Incumbent, challenger battle for Democratic nod
Three-term incumbent state Sen. Mark Gilstrap will face challenger Kelly Kultala in the Aug. 5 primary in a race that features some of the state Democratic Party's top officials throwing their support to the challenger.
The race heated up July 11 when Gov. Kathleen Sebelius and state Senate Minority Leader Anthony Hensley announced endorsement of Kultala.
Gilstrap is the deputy revenue director for the Unified Government of Wyandotte County/Kansas City, Kan., and Kultala is the community outreach director for Youthville, a private, nonprofit children's foster agency. She served as the 5th District commissioner for the Unified Government from 2001 to 2005.
In answers to questionnaires from the Chieftain, the candidates showed where they differed on the issues.
As his top priority, Gilstrap said he would "fight doggedly to make sure my colleagues do not raise taxes on my good citizens," while Kultala listed education, health care and jobs as important issues on her campaign Web site.
On what may be the state's most burning question - whether to allow the construction of two coal-fired power plants in western Kansas - Gilstrap stuck to the same position that may have cost him Sebelius' endorsement.
"Yes, I supported all three times (legislation that would have overridden the Kansas Department of Health and Environment's denial of a permit for the plants) for the economic development and 50 percent of my caucus supported" them, he wrote.
Kultala did not come out entirely against the plants, but said "I probably would not" vote to allow them. "Coal is by far our country's most abundant fossil fuel, and certainly has a place in our energy future. However, I believe improvements should be made in carbon mitigation and carbon capture before authorizing any additional coal plants."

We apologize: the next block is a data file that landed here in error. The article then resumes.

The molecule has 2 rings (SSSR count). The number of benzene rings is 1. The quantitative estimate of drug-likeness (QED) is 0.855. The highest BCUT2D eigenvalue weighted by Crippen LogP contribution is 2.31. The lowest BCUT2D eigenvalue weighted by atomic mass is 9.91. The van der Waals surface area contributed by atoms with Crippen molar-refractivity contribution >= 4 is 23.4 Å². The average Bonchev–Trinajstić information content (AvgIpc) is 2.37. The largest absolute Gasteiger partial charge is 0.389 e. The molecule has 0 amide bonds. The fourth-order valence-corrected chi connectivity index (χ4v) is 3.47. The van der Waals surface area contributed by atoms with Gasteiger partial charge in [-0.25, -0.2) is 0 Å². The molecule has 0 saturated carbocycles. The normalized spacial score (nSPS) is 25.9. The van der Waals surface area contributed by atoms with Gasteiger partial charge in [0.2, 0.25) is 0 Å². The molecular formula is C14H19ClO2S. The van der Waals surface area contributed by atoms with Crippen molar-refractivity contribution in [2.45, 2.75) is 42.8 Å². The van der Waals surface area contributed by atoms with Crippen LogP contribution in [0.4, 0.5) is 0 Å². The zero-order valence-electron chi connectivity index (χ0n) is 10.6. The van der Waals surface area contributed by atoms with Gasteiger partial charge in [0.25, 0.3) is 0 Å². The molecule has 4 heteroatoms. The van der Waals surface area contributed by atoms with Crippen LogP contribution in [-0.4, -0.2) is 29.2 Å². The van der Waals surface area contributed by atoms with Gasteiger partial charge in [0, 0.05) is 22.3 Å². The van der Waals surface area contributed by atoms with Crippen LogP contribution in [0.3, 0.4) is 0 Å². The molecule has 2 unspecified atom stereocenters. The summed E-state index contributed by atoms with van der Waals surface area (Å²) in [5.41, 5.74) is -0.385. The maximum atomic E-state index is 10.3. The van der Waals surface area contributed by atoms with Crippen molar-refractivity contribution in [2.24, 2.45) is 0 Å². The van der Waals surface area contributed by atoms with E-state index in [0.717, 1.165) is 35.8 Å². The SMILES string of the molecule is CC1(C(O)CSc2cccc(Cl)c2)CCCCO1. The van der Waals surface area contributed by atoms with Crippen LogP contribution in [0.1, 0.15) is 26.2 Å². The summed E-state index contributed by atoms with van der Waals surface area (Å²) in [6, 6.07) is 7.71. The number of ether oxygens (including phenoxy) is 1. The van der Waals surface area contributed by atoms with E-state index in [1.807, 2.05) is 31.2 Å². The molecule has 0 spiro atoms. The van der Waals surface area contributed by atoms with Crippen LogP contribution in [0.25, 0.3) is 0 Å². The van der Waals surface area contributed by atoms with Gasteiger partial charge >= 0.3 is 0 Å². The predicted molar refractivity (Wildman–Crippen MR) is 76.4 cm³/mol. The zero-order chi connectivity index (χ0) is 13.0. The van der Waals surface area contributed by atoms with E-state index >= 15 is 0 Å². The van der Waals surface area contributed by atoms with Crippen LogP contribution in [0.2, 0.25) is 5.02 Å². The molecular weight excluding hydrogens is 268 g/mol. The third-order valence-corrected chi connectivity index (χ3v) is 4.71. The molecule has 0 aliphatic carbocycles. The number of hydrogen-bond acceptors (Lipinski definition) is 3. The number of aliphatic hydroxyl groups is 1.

The candidates differed more sharply on the question of whether they would support legislation that would prohibit the city of Lawrence from having a domestic partnership registry.
"I would support allowing local governments to make their own decisions as to whether or not they want a domestic partnership registry," Kultala said.
Gilstrap said he would support legislation barring the city of Lawrence from having a domestic partnership registry, because "my district overwhelmingly voted for a ban on same sex marriage, so I believe they would want me to prohibit partnerships."
That position contrasts with Gilstrap's view on the rights of municipalities to regulate indoor smoking in public places.
He would oppose a statewide ban and "let the locals decide."
Kultala said she would "probably not" support a statewide ban on smoking in indoor public places.
"I would support a smoking ban in venues where children are allowed," she said, "but would not support a ban in casinos and bars."
On the question of what to do about illegal immigration, Gilstrap said, "We passed a bill in the Senate with 100 percent of senators supporting."
The bill, Gilstrap said, made it so that "basically, businesses that hire (illegal immigrants) would be hauled into court, but if they used the E-Verify system voluntarily they would be let off the hook."
Kultala said she didn't know enough about the E-verify system to have an opinion. As for punishing businesses who hire illegals, she said, she would only support penalties for "knowing violations."
Kultala said she would support an increase in tobacco taxes to make healthcare more affordable for uninsured Kansans. Gilstrap said he would oppose increasing cigarette taxes because "the people in my district would drive to Missouri" to buy their tobacco products.
The winner of the Aug. 5 primary will go on to the Nov. 4 general election to face the Republican nominee, Steve Fitzgerald of Leavenworth.